Art Students Bring Home the Prize

During March, art students competed in the visual Arts Scholastic Event, also known as VASE. 58 students received medals and eight qualified for state.

“I entered VASE because I have always loved art and my passion for art has always been growing. I’ve been doing VASE since freshman year. I’ve put a lot of my passion into it.” junior Hailey Kirkup, a state qualifier, said.

VASE allows students to create big, meaningful pieces, that they feel they can enter into a competition.

“I had two big pieces, one of them was a portrait of myself and one of them was a picture of a building under construction. They’re both acrylic.” senior Vasi Bjeletich, a state qualifier, said.

VASE requires several weeks of work outside of school to make a good project.

“This one that won I was sitting at my kitchen table just working on it. Everyday after school I would just sit there and have my paints set up on the kitchen table, just painting like a madman. I used a lot of tubes of paint.” Bjeletich said.

VASE is more than just a competition, students get to come together and be around other students who love art as much as they do.

“I really like spending time with a group of artistic students all around me because they’re really nice people and it’s fun to go and do these events where you get to know everyone better and people talk about things they’re passionate about and it’s just very friendly and warm and inviting.” senior Jade Howe, state squalifer, said.

VASE allows for a wide variety of art styles to be submitted, anything from acrylic paints to 3D art.

The state qualifying piece made by Kirkup. Photo from @dshsvisual on Instagram.

“Me and my mom like to metal detect. We like get these relics and with these relics I kinda form an animal. This year I used railroad ties and railroad spikes to like shape a buffalo’s face and then after I glue that to a piece of wood I paint it with acrylic paint and then there it is.” Kirkup said.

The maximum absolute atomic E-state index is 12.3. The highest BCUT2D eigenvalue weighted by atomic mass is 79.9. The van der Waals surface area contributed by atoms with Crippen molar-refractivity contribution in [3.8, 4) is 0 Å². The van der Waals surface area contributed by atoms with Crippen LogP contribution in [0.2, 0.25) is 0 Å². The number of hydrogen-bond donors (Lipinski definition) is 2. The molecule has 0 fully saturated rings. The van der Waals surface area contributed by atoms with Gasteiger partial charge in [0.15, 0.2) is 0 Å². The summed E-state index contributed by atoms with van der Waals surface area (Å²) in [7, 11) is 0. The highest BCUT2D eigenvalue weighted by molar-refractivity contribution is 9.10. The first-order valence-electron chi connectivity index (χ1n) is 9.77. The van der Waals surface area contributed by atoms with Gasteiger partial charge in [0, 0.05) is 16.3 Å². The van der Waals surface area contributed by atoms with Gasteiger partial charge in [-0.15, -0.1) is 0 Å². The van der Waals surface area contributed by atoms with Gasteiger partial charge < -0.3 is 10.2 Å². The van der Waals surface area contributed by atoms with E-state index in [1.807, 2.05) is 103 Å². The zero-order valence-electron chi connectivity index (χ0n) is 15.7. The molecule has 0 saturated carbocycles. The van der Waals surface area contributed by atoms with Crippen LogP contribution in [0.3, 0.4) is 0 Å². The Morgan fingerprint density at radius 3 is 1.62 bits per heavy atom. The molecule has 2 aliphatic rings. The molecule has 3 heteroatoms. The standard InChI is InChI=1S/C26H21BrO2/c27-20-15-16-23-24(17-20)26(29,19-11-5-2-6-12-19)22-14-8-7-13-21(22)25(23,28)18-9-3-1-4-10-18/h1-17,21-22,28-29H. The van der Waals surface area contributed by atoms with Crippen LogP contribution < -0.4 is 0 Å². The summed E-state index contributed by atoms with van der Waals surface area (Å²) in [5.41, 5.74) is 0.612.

Each piece has to have a meaning behind it to showcase the thought thats goes into each piece of art.

“I’m actually doing this series where I’m focusing on portraits of animals that are being hunted for game because I think it’s sad how some people kill animals just to mount them on the wall It’s totally cool if you’re gonna, you know, use the meat and use the body, but a lot of people just kill the animal for their body as like a prize or a trophy. I kinda wanted to bring awareness almost.” Kirkup said.

Becoming a state qualifier is a dream for all participants, and many having been working for years, like Bjeletich.

“That’s huge to me. That’s been my goals since freshman year. I had a piece last year that I thought could make it and then it didn’t. So it feels like extra good to have a piece finally go after so long of trying and it makes me feel really like validated in my work. It makes me more proud of my work.” Bjeletich said.

Though some work to go to state, others, like Howe, just want to make something that they can feel proud of, just because of how much she loves art.

“It’s very important to me. It’s been in my life for so long, I don’t know what I would be doing if I wasn’t creating stuff. I don’t know where I’d find myself, what I find myself occupied by.” Howe said.

To all three woman, art is more than what we think of, but rather anything anyone wants to make, and can make if they put their mind to it.

“It doesn’t have to be realistic and it doesn’t have to be refined and it doesn’t have to be with expensive materials, it doesn’t have to be pretty, and it doesn’t have to go up to any standard,” Howe said, “Anyone can make anything they want and it can be art.”

By Cady Russell, Staff Writer

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